Craigen D. Harris, 18, was arrested last February and charged with aggravated robbery after bumbling into police custody. Harris reportedly used a gun to muscle his way into the apartment of David Miller, then made off with $30 cash and Miller's watch, his Nintendo console—and his cell phone. Shortly afterward, Harris got a call on the stolen phone from someone claiming to be Miller, who offered $50 for the return of the console. Apparently it never dawned on Harris that the phone might be, y'know, evidence. The caller was instead a fast-talking Metro cop, and when Harris came to collect he ended up in cuffs. Talking afterward to The Tennessean, an amused Miller pinpointed the exact moment the robber tripped himself up: "His dumb ass answered the phone."

Media Boners

Who's minding the fourth estate? These Boners, in breaking—or rather, broken—news.

His head was embedded, but we won't say where.

The Tennessean's Tim Chavez humiliated himself and his paper in the fall in a column that claimed reporters in Iraq were overplaying the country's violence to boost the Kerry campaign. Filing from war-torn Brentwood, the neo-con flip-flopper accused the media of downplaying the insurgency's brutality, charging that NBC aired staged footage of child casualties. That would have been the greatest journalism scandal in 100 years—had Chavez ever been any closer to Baghdad than the last time TBS showed The Mummy. Instead, Chavez relied on a single shaky source for this bombshell: a U.S. Marine he had never met, who picked up the tip from someone Chavez doesn't even know. There's better reporting on MTV News. Immediately, war reporters who'd actually set foot in Iraq turned the Jim Romenesko media site into Chavez's own personal Fallujah. "Tim your piece is a disgrace," wrote Alex Berenson, who covered the battle of Najaf for a little paper called The New York Times. "You ought to apologize for it to the correspondents who are risking their lives on the ground in Iraq." Instead, the best Berenson and Tennessean readers got from Gunga Tim was a wishy-washy column that failed to correct some of his earlier mischaracterizations. Among these was the claim that U.S. efforts within the insurgent-occupied Iraqi city of Samarra were going far better than the press dared to say—news indeed to the soldiers embroiled in the bloody offensive.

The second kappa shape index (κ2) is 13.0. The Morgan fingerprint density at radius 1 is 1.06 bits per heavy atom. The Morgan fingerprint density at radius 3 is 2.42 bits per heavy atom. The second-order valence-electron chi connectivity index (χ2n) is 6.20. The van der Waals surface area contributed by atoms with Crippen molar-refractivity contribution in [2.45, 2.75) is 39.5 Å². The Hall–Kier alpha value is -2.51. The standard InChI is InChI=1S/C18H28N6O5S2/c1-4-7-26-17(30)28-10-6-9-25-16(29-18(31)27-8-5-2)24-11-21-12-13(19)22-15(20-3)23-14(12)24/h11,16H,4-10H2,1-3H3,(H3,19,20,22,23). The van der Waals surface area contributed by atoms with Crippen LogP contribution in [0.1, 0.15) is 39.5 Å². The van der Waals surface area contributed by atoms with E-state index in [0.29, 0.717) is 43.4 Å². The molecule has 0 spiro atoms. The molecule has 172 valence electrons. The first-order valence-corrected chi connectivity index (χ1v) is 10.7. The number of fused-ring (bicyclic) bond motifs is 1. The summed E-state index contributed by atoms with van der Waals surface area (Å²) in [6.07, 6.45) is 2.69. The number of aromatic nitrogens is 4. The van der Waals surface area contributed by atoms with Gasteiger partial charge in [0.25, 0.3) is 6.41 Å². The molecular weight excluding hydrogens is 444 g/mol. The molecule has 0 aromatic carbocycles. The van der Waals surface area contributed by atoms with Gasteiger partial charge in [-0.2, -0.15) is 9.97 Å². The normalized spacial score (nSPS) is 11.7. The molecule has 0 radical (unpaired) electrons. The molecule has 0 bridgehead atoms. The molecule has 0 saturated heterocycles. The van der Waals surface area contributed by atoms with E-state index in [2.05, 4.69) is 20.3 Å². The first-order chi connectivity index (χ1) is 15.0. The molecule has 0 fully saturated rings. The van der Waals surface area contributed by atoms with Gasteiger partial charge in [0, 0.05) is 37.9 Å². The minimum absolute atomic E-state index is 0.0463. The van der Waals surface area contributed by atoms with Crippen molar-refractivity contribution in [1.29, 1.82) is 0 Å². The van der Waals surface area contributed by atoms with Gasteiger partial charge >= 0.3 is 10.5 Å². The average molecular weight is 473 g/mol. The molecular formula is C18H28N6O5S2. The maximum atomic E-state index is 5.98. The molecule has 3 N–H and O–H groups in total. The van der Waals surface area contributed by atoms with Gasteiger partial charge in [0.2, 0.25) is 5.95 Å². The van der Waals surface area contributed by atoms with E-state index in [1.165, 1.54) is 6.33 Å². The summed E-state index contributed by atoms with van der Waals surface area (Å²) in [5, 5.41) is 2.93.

Hurricane Vicki.

Before she resigned last week as WKRN news director, Vicki Montet was certainly industrious: in slightly more than six short months, she managed to do an entire wrecking crew's worth of damage to the station's ratings, reputation and morale. Trying to revive Channel 2's flagging share, Montet hastened the departure of several talented anchors and reporters (including veteran newsman Chris Bundgaard, who now freelances for the station). Her remedy was to hire the hilarious "Whistleblower," the Inspector Clouseau of investigative reporting, a grandstanding goof whose idea of an exposé is waving a radar gun at passing cars. According to staffers, she then added insult to injury by cutting the station's skinflint $5 out-of-town meal allowance—while installing brand new carpeting in her office. Alas, nothing worked: the station's November sweeps were dismal. But every cloud has a silver lining. When she announced her departure, the Channel 2 newsroom was reportedly jubilant.

Maybe Frank Sutherland would be up for 18 holes.

Here's how to handle the press, Bruce Dobie style. First, tell your own paper that you're not interested in the Tennessean job. Then break the news that you're resigning from the Scene in an editorial that stuns many of your employees. Subsequently, when asked if you're now a candidate for the Tennessean job, tell your reporters no comment. Then, when your paper finds out you've interviewed for the post, repeat the no comment. Finally, watch The Tennessean name someone else while you pull an Al Gore in the wilderness. Liked the beard, though.

Boner Cum Laude

Even without James Hefner or John Shumaker to kick around anymore, we still managed to add promising freshmen to the School of Hard Boners. Try not to step on your, er, diplomas.

An H.J. for M.J. on MTV.